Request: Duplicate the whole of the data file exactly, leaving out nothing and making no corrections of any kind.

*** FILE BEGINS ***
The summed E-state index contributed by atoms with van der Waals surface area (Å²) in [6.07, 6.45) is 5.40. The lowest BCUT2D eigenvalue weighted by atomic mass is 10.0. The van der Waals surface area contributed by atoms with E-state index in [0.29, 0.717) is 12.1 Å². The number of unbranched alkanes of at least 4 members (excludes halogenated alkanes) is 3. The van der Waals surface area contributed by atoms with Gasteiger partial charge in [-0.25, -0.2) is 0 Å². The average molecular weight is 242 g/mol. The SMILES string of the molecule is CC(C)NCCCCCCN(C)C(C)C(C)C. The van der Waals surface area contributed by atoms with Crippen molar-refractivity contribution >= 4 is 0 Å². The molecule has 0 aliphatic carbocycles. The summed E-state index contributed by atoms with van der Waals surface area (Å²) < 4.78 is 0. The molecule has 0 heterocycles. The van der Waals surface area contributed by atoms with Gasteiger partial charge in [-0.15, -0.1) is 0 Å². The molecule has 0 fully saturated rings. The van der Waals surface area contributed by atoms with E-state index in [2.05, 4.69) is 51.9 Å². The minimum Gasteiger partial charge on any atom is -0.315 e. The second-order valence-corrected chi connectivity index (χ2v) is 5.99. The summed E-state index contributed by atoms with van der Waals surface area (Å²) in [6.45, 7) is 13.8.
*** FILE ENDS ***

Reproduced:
The summed E-state index contributed by atoms with van der Waals surface area (Å²) in [6.07, 6.45) is 5.40. The lowest BCUT2D eigenvalue weighted by atomic mass is 10.0. The van der Waals surface area contributed by atoms with E-state index in [0.29, 0.717) is 12.1 Å². The number of unbranched alkanes of at least 4 members (excludes halogenated alkanes) is 3. The van der Waals surface area contributed by atoms with Gasteiger partial charge in [-0.25, -0.2) is 0 Å². The average molecular weight is 242 g/mol. The SMILES string of the molecule is CC(C)NCCCCCCN(C)C(C)C(C)C. The van der Waals surface area contributed by atoms with Crippen molar-refractivity contribution >= 4 is 0 Å². The molecule has 0 aliphatic carbocycles. The summed E-state index contributed by atoms with van der Waals surface area (Å²) < 4.78 is 0. The molecule has 0 heterocycles. The van der Waals surface area contributed by atoms with Gasteiger partial charge in [-0.15, -0.1) is 0 Å². The molecule has 0 fully saturated rings. The van der Waals surface area contributed by atoms with E-state index in [2.05, 4.69) is 51.9 Å². The minimum Gasteiger partial charge on any atom is -0.315 e. The second-order valence-corrected chi connectivity index (χ2v) is 5.99. The summed E-state index contributed by atoms with van der Waals surface area (Å²) in [6.45, 7) is 13.8.